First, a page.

House music, God’s glitterball, and Christmas – a BBC Pause for Thought

Here’s the text for the 13 December 2022 “Pause for Thought” I offered on the Breakfast Show with Zoe Ball on BBC Radio 2. Listen here.


In our first week of theology school, my friend Darcey invited some people to her flat for drinks. I say “some people” – she invited pretty much our entire first-year class. By 9:00pm a crowd of twenty-somethings had crammed inside. It was all wine and cheese and beer and crisps until someone put on Dancing Queen, followed by Notorious B.I.G., and the party turned into a mini-rave. Sofas pushed to the wall, a mass of young ministers vibing and voguing into the night.

I was always the wallflower, uncomfortable in my own skin, so this was definitely not my scene. But someone pulled me from my corner into the middle of the crowd, and 25 years later, I can still feel the unexpected joy of bumping and jumping to Abba with everybody else.

At theology school I explored God, I fell more in love with Jesus – but it’s also where I learned to love to dance!

What started in Darcey’s flat didn’t stop there. Going dancing with classmates became a ritual. At midnight on Fridays, we’d leave our desks and hit the clubs. We didn’t bring our textbooks along, but for me, the dancefloor was definitely a place of meeting God. I remember one night at Atlanta’s Backstreet club, sort of like Heaven nightclub in London. I was surrounded by hundreds of people, friends and strangers together, this glorious crowd of humanity. And the DJ spun a song by the House singer Kim English: Joy, unspeakable joy! ‘Cause they did not give it, they cannot take it away!

The beat and the lyrics hit me like Scripture. The glitterball above us seemed to catch fire. And a joy from somewhere else flowed through everybody, including me. I felt luminous and totally alive.

In the Christmas story in the Bible, there were shepherds – not on a dancefloor, but suddenly in the sky above their flocks and fields, they saw a supernova of sound and light, a glitterball of God’s presence. At first it scared them out of their skin, but when they realized the song they were hearing was about peace and goodness for all people, they hurried off to find the reason for the music. And I imagine them dancing all the way to Jesus’s crib.

2000 years before I discovered dancing, those shepherds, they got the party started. As a Christian, I believe wherever people are in the glorious crowd of humanity, whether we identify as spiritual or not, whether we’re shepherds or students or Strictly Come Dancing contestants, there is – for all people – an unspeakable joy, the gift of God, which can never be taken away.

There is room – a BBC Pause for Thought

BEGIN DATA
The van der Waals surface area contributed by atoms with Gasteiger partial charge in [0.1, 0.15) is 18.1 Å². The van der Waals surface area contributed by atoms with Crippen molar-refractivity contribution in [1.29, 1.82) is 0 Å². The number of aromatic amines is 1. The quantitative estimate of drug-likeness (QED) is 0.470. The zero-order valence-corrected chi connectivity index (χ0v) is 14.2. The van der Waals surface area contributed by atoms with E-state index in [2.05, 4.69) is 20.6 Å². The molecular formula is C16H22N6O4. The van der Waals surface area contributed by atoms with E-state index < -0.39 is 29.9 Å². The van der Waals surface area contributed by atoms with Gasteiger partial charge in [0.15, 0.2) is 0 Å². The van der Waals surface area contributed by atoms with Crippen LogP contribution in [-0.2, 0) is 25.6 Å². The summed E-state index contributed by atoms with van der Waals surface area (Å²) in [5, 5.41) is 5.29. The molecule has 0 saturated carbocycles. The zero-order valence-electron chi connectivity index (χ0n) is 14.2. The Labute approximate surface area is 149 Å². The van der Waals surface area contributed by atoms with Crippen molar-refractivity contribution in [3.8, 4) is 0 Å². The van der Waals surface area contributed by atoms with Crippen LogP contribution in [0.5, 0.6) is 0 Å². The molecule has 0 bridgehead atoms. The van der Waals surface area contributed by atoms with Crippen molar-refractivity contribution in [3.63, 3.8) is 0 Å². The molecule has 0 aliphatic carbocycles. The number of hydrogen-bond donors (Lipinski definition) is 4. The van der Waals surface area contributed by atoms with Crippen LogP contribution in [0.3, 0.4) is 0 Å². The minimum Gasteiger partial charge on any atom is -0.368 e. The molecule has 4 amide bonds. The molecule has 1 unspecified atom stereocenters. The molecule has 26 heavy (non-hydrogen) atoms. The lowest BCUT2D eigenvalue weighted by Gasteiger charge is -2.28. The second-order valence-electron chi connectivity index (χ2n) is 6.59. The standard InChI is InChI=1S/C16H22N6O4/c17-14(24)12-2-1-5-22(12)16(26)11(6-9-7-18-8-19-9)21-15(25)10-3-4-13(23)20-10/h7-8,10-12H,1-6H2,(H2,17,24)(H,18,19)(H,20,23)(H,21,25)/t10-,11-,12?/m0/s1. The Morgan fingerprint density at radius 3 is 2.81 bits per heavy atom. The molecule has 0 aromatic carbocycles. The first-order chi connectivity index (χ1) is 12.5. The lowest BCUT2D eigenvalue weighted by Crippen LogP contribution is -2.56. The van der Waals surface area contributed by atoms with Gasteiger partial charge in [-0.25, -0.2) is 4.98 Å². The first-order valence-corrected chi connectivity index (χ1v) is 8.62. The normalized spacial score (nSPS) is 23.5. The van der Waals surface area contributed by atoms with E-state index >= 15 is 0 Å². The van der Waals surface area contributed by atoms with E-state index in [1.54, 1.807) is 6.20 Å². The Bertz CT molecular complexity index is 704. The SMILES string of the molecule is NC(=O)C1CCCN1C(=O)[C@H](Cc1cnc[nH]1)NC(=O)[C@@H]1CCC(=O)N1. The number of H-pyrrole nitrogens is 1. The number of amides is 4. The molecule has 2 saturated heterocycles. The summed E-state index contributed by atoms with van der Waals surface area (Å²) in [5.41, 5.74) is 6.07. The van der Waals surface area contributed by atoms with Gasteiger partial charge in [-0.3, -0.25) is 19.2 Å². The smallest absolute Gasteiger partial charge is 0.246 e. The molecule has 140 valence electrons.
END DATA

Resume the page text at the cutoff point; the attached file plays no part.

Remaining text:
Here’s the text for the 6 December 2022 “Pause for Thought” I offered on the Breakfast Show with Zoe Ball on BBC Radio 2. Listen here.


My first time on the Tube after moving to London, I asked the guy next to me about the book he was reading – and he looked at me like I intended to kill him. Very quickly I learned one of the rules of Southern English culture: by all means move right down along the carriage to make room for people, but please don’t talk to anybody while you do it!

However, I recently discovered an inclusive way to break this rule when I took our newly-adopted dog for a short trip on the Piccadilly line. Iris is a super-friendly, two-year-old black Labrador, and as soon as we sat down, our previously quiet carriage came to life.

A man reading his newspaper said: “Oh, isn’t she good!” Two women dressed up fabulously for a night out said: “She’s so cute! What’s her name?” A group of kids in their football kit asked if they could pet her.

Iris became the centre of attention ­– but I noticed how quickly we moved from talking about her to talking about our own lives. Over the course of just a few stops, that man with the newspaper confided how anxious he was about the economic crisis. The women going dancing told us why they were celebrating. And those kids shared the secret of what was on their lists for Father Christmas.

For me, the whole conversation felt like an early Christmas present. Through the ministry of Iris, we discovered there was room for more kindness and human connection than we might have expected from a bunch of strangers on the tube.

In the Christmas story in the Bible, one of the big plot conflicts is that there’s no room for a traveling family to give birth to their child – there’s no room for them in the inn. And so – spoiler alert – they have to make a bed outside, among the animals.

It’s an ancient story, and as Christian, I believe it’s still a story for today: how God wants there to be room for all people. How God breaks the rules of our cramped hearts and sometimes closed-in cultures – to get us to see each other, and listen and talk to each other. To put more chairs around our tables, more gates in our fences, to trust there’s more room and more to life than we thought.

And to help us, I believe God shows up in unexpected ways – as a baby, in a migrant family, maybe even through the ministry of an adorable Labrador.